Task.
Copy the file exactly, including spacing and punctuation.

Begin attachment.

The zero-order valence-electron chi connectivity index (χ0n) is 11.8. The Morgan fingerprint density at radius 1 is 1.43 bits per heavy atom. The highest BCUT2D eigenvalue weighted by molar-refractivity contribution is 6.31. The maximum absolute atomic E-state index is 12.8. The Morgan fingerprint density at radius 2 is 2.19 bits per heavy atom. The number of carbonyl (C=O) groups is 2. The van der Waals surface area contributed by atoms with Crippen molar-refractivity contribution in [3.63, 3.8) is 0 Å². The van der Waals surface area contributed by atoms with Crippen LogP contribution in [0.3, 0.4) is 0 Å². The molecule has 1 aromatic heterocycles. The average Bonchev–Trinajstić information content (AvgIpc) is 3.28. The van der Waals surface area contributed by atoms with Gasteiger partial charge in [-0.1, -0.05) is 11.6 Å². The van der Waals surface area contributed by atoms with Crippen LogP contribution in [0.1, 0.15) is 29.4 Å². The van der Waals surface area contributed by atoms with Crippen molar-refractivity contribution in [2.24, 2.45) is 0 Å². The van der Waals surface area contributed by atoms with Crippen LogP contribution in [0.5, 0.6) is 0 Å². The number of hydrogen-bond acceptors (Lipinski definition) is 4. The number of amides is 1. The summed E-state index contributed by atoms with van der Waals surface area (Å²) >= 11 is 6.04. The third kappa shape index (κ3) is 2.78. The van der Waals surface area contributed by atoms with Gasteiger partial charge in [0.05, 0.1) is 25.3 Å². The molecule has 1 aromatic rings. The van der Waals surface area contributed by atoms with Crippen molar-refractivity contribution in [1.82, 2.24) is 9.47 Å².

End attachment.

The zero-order valence-electron chi connectivity index (χ0n) is 11.8. The Morgan fingerprint density at radius 1 is 1.43 bits per heavy atom. The highest BCUT2D eigenvalue weighted by molar-refractivity contribution is 6.31. The maximum absolute atomic E-state index is 12.8. The Morgan fingerprint density at radius 2 is 2.19 bits per heavy atom. The number of carbonyl (C=O) groups is 2. The van der Waals surface area contributed by atoms with Crippen molar-refractivity contribution in [3.63, 3.8) is 0 Å². The van der Waals surface area contributed by atoms with Crippen LogP contribution in [0.3, 0.4) is 0 Å². The molecule has 1 aromatic heterocycles. The average Bonchev–Trinajstić information content (AvgIpc) is 3.28. The van der Waals surface area contributed by atoms with Gasteiger partial charge in [-0.1, -0.05) is 11.6 Å². The van der Waals surface area contributed by atoms with Crippen LogP contribution in [0.1, 0.15) is 29.4 Å². The van der Waals surface area contributed by atoms with Crippen molar-refractivity contribution in [2.24, 2.45) is 0 Å². The van der Waals surface area contributed by atoms with Crippen LogP contribution in [0.5, 0.6) is 0 Å². The number of hydrogen-bond acceptors (Lipinski definition) is 4. The number of amides is 1. The summed E-state index contributed by atoms with van der Waals surface area (Å²) >= 11 is 6.04. The third kappa shape index (κ3) is 2.78. The van der Waals surface area contributed by atoms with Gasteiger partial charge in [0.05, 0.1) is 25.3 Å². The molecule has 1 aromatic rings. The van der Waals surface area contributed by atoms with Crippen molar-refractivity contribution in [1.82, 2.24) is 9.47 Å².